December 17, 2006

Movie Review: Apocalypto

Apocalypto is a movie that has intrigued me from the start. I was curious to see how Gibson would follow up The Passion of the Christ. I thought that last film was an incredibly moving work, painstakingly constructed and inbued with an amazing devotion. Whether you liked that film or not, you have to agree that it was probably an emotionally exhausting experience. How does one follow up something like that? For one, he decided to stay within the realm of dead languages, yet he did step away from the controversial subject matter that drew so much attention two years ago. The resulting film is invigorating, exciting, violent, bloody, and surprisingly accessible.

When I saw the trailers and commercial spots, I would be hard pressed to tell you what the film was about. Whatever it was, it looked to be exciting, and slightly weird. The trailers were all teases, never really telling you what the film was about, yet strangely inviting, willing you o come and investigate for yourself. So, off I went, intrigued by the potential exhiliration to be delivered by Gibson's journey into the past.

From the start, I was hooked. It was not what I expected, but it was told in such a dynamic way that I could not help but be drawn in for the ride. Apocalypto may be set during the dying days of the Mayan empire, but the story is one that is recognizable across cultural barriers, and across film history. The story is standard B movie pulp, but it is delivered with such a driving kinetic energy from a director who understands how to layer it together that the material is raised beyond its roots.

The film opens on a hunt. Jaguar's Paw and his hunting party are in the hot pursuit of a tapir. Following a successful kill, the party is confronted with a group from another village seeking to pass through their land. These people are afraid, of something that we are not privy too. Soon enough, the encounter is left behind and we are invited into the lives of Jaguar's Paw and his friends and loved ones.

Their way of life is about to be disrupted, as the village is attacked and all of the people are killed or enslaved, but not before Jaguar is able to hide his wife and young son. The rest of the film follows Jaguar as he is taken to a nearby Mayan city. A city that is ruled by a ruthless monarch who have turned their attention to the gods to help them through some troubling times. Crops are dying and disease is running rampant, and human sacrifice is thought to be the answer. Warriors are lined up for the offering, but a chance eclipse saves Jaguar Paw's life. This begins the chase as our hero head's hope to his wife and child, just steps ahead of the ruthless Mayan general charged with "getting rid of" the unneeded sacrifices.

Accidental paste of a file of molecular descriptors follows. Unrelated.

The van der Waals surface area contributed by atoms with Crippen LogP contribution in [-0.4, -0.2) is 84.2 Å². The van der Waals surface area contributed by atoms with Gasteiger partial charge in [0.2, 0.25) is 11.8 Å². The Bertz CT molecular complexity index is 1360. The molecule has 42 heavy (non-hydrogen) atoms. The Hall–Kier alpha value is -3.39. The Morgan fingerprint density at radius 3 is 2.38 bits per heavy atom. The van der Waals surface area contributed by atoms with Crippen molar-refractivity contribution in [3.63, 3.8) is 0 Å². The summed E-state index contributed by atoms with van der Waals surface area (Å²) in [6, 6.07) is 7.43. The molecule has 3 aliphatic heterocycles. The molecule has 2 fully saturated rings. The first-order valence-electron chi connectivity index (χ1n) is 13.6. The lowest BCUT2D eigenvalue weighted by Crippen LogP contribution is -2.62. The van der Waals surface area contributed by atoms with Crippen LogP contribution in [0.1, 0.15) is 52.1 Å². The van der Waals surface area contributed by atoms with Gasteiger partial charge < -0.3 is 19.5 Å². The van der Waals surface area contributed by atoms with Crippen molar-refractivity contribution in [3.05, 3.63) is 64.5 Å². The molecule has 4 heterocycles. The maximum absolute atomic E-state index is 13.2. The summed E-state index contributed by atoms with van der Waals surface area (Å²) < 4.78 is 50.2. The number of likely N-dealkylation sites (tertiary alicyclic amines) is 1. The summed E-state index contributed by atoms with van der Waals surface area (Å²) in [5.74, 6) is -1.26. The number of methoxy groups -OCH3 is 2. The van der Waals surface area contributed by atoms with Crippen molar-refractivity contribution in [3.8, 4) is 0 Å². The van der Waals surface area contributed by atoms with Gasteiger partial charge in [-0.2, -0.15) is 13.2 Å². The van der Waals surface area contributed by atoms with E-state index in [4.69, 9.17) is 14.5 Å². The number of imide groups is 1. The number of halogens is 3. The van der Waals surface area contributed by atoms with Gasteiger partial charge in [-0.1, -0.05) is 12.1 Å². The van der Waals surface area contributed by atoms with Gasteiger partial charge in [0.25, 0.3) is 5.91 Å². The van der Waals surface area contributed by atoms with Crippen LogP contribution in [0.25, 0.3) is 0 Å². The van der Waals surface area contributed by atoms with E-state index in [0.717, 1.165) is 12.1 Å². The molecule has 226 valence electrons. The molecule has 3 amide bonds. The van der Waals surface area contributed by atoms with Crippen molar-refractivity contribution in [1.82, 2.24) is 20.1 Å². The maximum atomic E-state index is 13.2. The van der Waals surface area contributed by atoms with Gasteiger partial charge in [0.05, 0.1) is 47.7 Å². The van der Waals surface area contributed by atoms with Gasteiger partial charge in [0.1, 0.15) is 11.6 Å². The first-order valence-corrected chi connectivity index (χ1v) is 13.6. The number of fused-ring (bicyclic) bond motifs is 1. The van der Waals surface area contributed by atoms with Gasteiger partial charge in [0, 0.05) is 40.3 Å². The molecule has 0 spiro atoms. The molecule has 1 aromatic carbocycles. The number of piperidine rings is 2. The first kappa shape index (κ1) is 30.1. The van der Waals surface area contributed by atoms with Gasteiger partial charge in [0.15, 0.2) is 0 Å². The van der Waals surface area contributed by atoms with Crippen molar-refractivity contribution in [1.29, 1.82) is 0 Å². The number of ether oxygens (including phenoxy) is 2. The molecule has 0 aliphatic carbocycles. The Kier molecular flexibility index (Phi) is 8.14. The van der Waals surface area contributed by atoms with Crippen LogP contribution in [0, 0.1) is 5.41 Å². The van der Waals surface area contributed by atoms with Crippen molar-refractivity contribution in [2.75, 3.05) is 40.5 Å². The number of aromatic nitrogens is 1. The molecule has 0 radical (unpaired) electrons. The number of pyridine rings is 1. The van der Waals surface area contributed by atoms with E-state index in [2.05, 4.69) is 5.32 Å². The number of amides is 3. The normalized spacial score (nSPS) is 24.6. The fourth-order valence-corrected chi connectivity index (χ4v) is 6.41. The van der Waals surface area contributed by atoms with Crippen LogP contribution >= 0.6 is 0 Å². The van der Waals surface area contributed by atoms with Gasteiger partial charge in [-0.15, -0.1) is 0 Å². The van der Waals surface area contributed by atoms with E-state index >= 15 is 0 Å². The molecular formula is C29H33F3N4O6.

The story is a simple one, chronicling the journey of a man ripped away from his family, and his attempts to get away from his captors and return to their side. Wrapped around this simple center is a tale that could be pointed towards the dangers of organized religion or perhaps the way a society that is weakened from within will fall that much easier to outside forces, perhaps it is working as allegory for our current political situations. More likely, I see it as a sort of coming of age story centering on the growth of Jaguar Paw. At the film's outset he is still learning his place in the village, sort of living in the shadow of his father. He is someone who is unsure of his own skills and place among his people. The film takes him on a journey where he discovers the strength that he has inside of him and what he can draw upon from his surroundings. He digs deep down and finds the power necessary to take the control and stand up for what he believes in. It is quite a powerful journey.

Clocking in at nearly two hours and twenty minutes, it moves briskly. It is fast paced and never boring. Mel has crafted an action film that delivers. If you are looking for an historical drama about the Mayan civilization, you would be better served looking elsewhere. Which brings me to the idea of accuracy. I have no idea how much went into the accuracy of the setting, but I would like to think that they made every effort to make it as real as they could.

The acting was amazing. A cast of nobodies with limited dialogue (subtitled no less) were able to convey a wide array of emotion. I can honestly say that I was gripped with Jaguar Paw's journey, he display of determination was inspiring. In addition to that you have to watch the other characters and the subtle expressions they have which so greatly enhance the impact of the film.

Bottomline. This is a huge spectacle of an action film. Sure, you could pick it apart for deeper meaning, but it is wholly unnecessary, as the action is big enough and exciting enough to sustain interest throughout the runtime. It is vividly shot, plenty violent, and surprisingly funny. This is a film to experience on the big screen. B movie action raised by its unique setting.

Highly Recommended.


Post a Comment